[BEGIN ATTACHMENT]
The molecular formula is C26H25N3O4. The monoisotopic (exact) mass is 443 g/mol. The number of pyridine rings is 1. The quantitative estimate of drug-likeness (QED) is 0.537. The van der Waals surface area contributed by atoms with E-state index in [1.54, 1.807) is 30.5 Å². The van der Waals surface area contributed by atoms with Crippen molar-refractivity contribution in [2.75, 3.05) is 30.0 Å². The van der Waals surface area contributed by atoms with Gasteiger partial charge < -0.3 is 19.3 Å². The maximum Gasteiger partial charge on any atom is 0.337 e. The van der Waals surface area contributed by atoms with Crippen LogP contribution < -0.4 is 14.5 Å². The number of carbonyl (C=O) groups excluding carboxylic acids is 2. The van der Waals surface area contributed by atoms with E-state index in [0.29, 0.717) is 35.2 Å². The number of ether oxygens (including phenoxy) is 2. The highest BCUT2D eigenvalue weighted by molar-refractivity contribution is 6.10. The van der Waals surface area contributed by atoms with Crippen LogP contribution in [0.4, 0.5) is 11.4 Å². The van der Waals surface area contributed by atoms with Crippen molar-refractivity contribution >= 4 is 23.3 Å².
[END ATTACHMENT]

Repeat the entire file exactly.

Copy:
The molecular formula is C26H25N3O4. The monoisotopic (exact) mass is 443 g/mol. The number of pyridine rings is 1. The quantitative estimate of drug-likeness (QED) is 0.537. The van der Waals surface area contributed by atoms with E-state index in [1.54, 1.807) is 30.5 Å². The van der Waals surface area contributed by atoms with Crippen molar-refractivity contribution in [2.75, 3.05) is 30.0 Å². The van der Waals surface area contributed by atoms with Gasteiger partial charge < -0.3 is 19.3 Å². The maximum Gasteiger partial charge on any atom is 0.337 e. The van der Waals surface area contributed by atoms with Crippen LogP contribution < -0.4 is 14.5 Å². The number of carbonyl (C=O) groups excluding carboxylic acids is 2. The van der Waals surface area contributed by atoms with E-state index in [0.29, 0.717) is 35.2 Å². The number of ether oxygens (including phenoxy) is 2. The highest BCUT2D eigenvalue weighted by molar-refractivity contribution is 6.10. The van der Waals surface area contributed by atoms with Crippen LogP contribution in [0.4, 0.5) is 11.4 Å². The van der Waals surface area contributed by atoms with Crippen molar-refractivity contribution >= 4 is 23.3 Å².